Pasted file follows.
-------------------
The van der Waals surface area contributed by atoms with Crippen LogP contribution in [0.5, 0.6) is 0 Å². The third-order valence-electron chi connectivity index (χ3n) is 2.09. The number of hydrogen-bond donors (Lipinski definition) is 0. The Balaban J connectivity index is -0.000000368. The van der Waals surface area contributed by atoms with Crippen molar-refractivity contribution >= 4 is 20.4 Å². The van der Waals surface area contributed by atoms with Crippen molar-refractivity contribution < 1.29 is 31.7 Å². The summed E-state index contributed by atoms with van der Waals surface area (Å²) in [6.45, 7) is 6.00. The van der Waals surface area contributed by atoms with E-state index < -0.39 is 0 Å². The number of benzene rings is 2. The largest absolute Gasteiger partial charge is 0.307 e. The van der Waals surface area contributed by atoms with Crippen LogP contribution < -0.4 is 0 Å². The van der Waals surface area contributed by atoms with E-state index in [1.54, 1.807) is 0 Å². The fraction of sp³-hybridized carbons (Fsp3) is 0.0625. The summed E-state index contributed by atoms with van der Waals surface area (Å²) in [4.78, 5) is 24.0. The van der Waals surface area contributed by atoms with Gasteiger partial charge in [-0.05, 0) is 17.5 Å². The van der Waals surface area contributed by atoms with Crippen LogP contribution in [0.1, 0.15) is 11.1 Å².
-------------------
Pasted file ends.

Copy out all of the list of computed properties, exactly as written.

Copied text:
The van der Waals surface area contributed by atoms with Crippen LogP contribution in [0.5, 0.6) is 0 Å². The third-order valence-electron chi connectivity index (χ3n) is 2.09. The number of hydrogen-bond donors (Lipinski definition) is 0. The Balaban J connectivity index is -0.000000368. The van der Waals surface area contributed by atoms with Crippen molar-refractivity contribution >= 4 is 20.4 Å². The van der Waals surface area contributed by atoms with Crippen molar-refractivity contribution < 1.29 is 31.7 Å². The summed E-state index contributed by atoms with van der Waals surface area (Å²) in [6.45, 7) is 6.00. The van der Waals surface area contributed by atoms with E-state index < -0.39 is 0 Å². The number of benzene rings is 2. The largest absolute Gasteiger partial charge is 0.307 e. The van der Waals surface area contributed by atoms with Crippen LogP contribution < -0.4 is 0 Å². The van der Waals surface area contributed by atoms with E-state index in [1.54, 1.807) is 0 Å². The fraction of sp³-hybridized carbons (Fsp3) is 0.0625. The summed E-state index contributed by atoms with van der Waals surface area (Å²) in [4.78, 5) is 24.0. The van der Waals surface area contributed by atoms with Gasteiger partial charge in [-0.05, 0) is 17.5 Å². The van der Waals surface area contributed by atoms with Crippen LogP contribution in [0.1, 0.15) is 11.1 Å².